As such if you can afford it then businesses would be well advised to consider using more innovative redundancy, such as via Mobile infrastructure, Satellite and or Microwave / wireless. Mind you some of these are only viable for larger firms that can accommodate the additional overhead.

It’s worth pointing out that many of these problems also occur for other cable types and Openreach’s old copper lines are a good example because they’re often being targeted by thieves that rip the cable out of the ground and then attempt to sell it. Mercifully policing, protection and enforcement of this aspect has improved dramatically over the years and so it’s becoming harder to commit such crimes.

Never the less at some point it’s likely that your connection will suffer due to a cable break and when that happens then often all you can do is either wait for it to be fixed or use Mobile Broadband instead.

UPDATE 30th November 2015

Vodafone has added a new commentary piece that offers a bit of extra background information on how such cables are fixed (here).

Share with Twitter
Share with Linkedin
Share with Facebook
Share with Reddit
Share with Pinterest
By Mark Jackson
Mark is a professional technology writer, IT consultant and computer engineer from Dorset (England), he also founded ISPreview in 1999 and enjoys analysing the latest telecoms and broadband developments. Find me on Twitter, , Facebook and Linkedin.
Leave a Comment
4 Responses

Comments are closed.

Comments RSS Feed

Javascript must be enabled to post (most browsers do this automatically)

Privacy Notice: Please note that news comments are anonymous, which means that we do NOT require you to enter any real personal details to post a message. By clicking to submit a post you agree to storing your comment content, display name, IP, email and / or website details in our database, for as long as the post remains live.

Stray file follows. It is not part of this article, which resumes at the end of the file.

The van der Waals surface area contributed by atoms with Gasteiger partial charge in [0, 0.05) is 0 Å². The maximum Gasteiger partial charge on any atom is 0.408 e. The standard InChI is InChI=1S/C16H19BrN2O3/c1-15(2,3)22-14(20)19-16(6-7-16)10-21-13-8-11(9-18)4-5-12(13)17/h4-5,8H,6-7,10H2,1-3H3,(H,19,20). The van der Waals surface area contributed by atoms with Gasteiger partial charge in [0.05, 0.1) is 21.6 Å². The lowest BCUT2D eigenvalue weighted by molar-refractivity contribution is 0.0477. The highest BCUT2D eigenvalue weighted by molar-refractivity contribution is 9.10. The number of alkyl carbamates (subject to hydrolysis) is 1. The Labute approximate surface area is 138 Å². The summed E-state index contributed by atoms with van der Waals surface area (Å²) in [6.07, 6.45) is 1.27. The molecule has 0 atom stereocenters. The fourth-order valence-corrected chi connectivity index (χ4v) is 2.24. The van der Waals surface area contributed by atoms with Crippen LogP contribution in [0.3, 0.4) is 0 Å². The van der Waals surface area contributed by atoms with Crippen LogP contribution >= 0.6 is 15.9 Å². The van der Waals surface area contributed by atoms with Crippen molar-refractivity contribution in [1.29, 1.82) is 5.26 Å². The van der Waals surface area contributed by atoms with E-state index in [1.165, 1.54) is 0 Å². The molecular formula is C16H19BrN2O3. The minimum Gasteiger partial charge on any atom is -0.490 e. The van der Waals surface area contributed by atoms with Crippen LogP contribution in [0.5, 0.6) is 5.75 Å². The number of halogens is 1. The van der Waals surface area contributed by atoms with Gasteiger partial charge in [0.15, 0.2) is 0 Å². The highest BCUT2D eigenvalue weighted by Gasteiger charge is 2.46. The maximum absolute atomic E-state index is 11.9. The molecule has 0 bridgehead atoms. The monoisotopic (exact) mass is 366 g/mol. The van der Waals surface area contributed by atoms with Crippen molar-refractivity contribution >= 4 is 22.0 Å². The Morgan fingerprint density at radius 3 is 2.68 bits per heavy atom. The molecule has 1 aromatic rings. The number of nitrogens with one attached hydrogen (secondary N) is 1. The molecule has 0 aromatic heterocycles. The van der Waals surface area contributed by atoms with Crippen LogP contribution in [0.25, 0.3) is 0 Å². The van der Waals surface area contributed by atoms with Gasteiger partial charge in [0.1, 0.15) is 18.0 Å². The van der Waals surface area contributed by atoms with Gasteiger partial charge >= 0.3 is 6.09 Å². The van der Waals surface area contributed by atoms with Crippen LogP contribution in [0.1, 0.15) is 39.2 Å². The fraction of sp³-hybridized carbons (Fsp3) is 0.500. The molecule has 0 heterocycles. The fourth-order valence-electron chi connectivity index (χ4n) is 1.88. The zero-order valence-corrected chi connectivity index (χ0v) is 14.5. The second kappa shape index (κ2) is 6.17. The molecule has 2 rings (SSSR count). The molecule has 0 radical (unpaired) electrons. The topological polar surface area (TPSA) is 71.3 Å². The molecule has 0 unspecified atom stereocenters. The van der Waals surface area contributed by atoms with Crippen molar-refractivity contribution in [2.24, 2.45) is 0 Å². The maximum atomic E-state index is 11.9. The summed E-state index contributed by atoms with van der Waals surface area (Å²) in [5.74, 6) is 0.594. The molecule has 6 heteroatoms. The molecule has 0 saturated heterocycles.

Only the submitted name and comment will be displayed in public, while the rest will be kept private (we will never share this outside of ISPreview, regardless of whether the data is real or fake). This comment system uses submitted IP, email and website address data to spot abuse and spammers. All data is transferred via an encrypted (https secure) session.

NOTE 1: Sometimes your comment might not appear immediately due to site cache (this is cleared every few hours) or it may be caught by automated moderation / anti-spam.

NOTE 2: Comments that break our rules, spam, troll or post via known fake IP/proxy servers may be blocked or removed.
Cheapest Ultrafast ISPs
  • Gigaclear £17.00
    Speed: 200Mbps, Unlimited
    Gift: None
  • Community Fibre £20.00
    Speed: 150Mbps, Unlimited
    Gift: None
  • Hyperoptic £22.00
    Speed: 158Mbps, Unlimited
    Gift: None
  • Virgin Media £24.00
    Speed: 108Mbps, Unlimited
    Gift: None
  • Vodafone £25.00
    Speed: 100Mbps, Unlimited
    Gift: None
Large Availability | View All
Cheapest Superfast ISPs
  • Hyperoptic £17.99
    Speed 33Mbps, Unlimited
    Gift: None
  • Shell Energy £19.99
    Speed 35Mbps, Unlimited
    Gift: None
  • NOW £20.00
    Speed 36Mbps, Unlimited
    Gift: None
  • Virgin Media £20.00
    Speed 54Mbps, Unlimited
    Gift: None
  • Vodafone £22.00
    Speed 38Mbps, Unlimited
    Gift: None
Large Availability | View All
The Top 20 Category Tags
  1. FTTP (4114)
  2. BT (3151)
  3. Politics (2117)
  4. Building Digital UK (2026)
  5. Openreach (1969)
  6. FTTC (1922)
  7. Business (1832)
  8. Mobile Broadband (1605)
  9. Statistics (1510)
  10. 4G (1378)
  11. FTTH (1371)
  12. Virgin Media (1277)
  13. Ofcom Regulation (1241)
  14. Wireless Internet (1233)
  15. Fibre Optic (1233)
  16. Vodafone (926)
  17. EE (905)
  18. 5G (898)
  19. TalkTalk (821)
  20. Sky Broadband (787)
Promotion
Helpful ISP Guides and Tips
»
»
»
»
»
»
»
»
»
»
»
»
»
»
»
»
»
»
»
»
»
»
»
»
»
»
»
»
»
Sponsored

Copyright © 1999 to Present - ISPreview.co.uk - All Rights Reserved - Terms , Privacy and Cookie Policy , Links , Website Rules , Contact